Real-time Stock quotes, portfolio, LIVE TV and more.
Aug 17, 2012, 09.02 AM IST
According to Prithivi Haldea, chairman and managing director of Prime Database, the concept of a safety net is good, but only if it is for small allottees.
The Securities Exchange Board of India today announced a list of reforms aimed at boosting primary market , the mutual fund industry and retail participation in the market. Of all the items on the agenda, the market regulator approved most except for the issue of a safety net for retail participants in an IPO.
Chairman UK Sinha today said that this concept required more consultation, and has therefore invited the public to voice their views on the idea of a safety net.
Under a safety net mechanism, certain portion of the investment made by retail shareholders could be guaranteed for a fixed period against market volatility. This concept was introduced to encourage more retail participation on initial public offers, especially at a time when investment sentiment is low in the country.
According to Prithivi Haldea, chairman and managing director of Prime Database, the concept of a safety net is good, but only if it is for small allottees. “It is a good move if it is very well structured and it is limited only to very small investors and original allottees, and the loss is significant, maybe 15-20% to the offer price as compared to the index” he said in an interview to CNBC-TV18.
It has been noted that recent IPOs have seen a sharp drop in price on listing day, a factor which has caused retail participants to hesitate before applying for an IPO. Haldea says a safety net is a good choice, especially when there is a fall beyond the market.
He goes on to say that SEBI should have also considered hiking the retail allocation for IPOs, especially for public sector unit issues where retail interest is high.
Below is an edited transcript of his interview with Shereen Bhan.
Q: After the process of public consultation is over, do you believe that there should actually be a security or a safety net?
A: Yes, if it is very well structured and it is limited only to very small investors and original allottees, and the loss is significant, maybe 15-20% to the offer price as compared to the index. It could be even indexed to the market. Therefore, incase there is a fall which is beyond the market then I think it is a good move to cover the small investors.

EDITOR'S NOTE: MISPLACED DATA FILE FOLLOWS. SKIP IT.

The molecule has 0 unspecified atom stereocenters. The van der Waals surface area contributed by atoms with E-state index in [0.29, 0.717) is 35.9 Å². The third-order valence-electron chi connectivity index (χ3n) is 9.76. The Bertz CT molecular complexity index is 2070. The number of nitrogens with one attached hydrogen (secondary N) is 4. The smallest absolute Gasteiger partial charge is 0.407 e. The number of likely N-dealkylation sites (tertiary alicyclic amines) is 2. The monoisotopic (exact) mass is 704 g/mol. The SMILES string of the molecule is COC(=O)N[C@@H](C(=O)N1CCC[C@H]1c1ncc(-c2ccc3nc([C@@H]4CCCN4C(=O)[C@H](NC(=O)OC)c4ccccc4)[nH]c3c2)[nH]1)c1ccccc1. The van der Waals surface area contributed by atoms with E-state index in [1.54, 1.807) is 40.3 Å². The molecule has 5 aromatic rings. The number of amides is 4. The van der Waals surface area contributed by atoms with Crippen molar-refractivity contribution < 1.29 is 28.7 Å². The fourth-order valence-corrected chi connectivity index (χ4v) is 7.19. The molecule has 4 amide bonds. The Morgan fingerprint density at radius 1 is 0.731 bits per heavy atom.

Q: Do you believe that there is merit in the argument of having two classes of investors or three, which is what SEBI has now decided on?
A: There are two sides to this. If you have a 15% category, it basically allows high net worth individuals (HNIs) and Indian corporates to participate in an IPO. They don’t have to be clubbed along with qualified institutional buyers (QIBs) and get shorted out because of propionate allotment.
But there is the question of why create multiple categories at all. The more categories you have the more complications you have, the more manipulations you can have. There is also a lot of debate which has been going on as to why there should be a 35% reservation for retail. It should be one single issue and let every allotment be done on propionate basis.
The logic is that in case we want retail investing population to grow, and if you want some allotments to them, then you have to create a reservation for them so that they compete only within themselves and they don’t compete against the big guys. It’s a view that needs to be taken. So I think both have merits and both have de-merits.
I would be happier in case retail allocation is increased, especially for public sector unit issues because retail would show a lot of interest in PSUs and that’s a good way of distributing national wealth to public at large.
Q: Speaking of aligning ourselves to global practices as far as the disclosures standards are concerned, aligning ourselves to what the SEC does, again a step in the right direction?
A: I think that is a fantastic move. What is happening is that we have been concentrating too much at the IPO stage where disclosures become actually much greater than what is even required. But when the company gets listed, and when 100 times of the IPO size gets traded on a daily basis, the disclosures remain only in terms of four or five forms, which is share holding pattern, results on a quarterly basis and it leaves the material development through the discretion of the company.
So I think there is a greater need now to enforce a much better regime for continuing disclosures. Once the company gets listed, then there has to be a very structured format for it to disclose all material things as are required in the prospectus so that investors are more aware about the companies which are listed and I think that’s a very good move.
May 18 2013, 17:26
- in MARKET OUTLOOK
May 17 2013, 12:39
- in MARKET OUTLOOK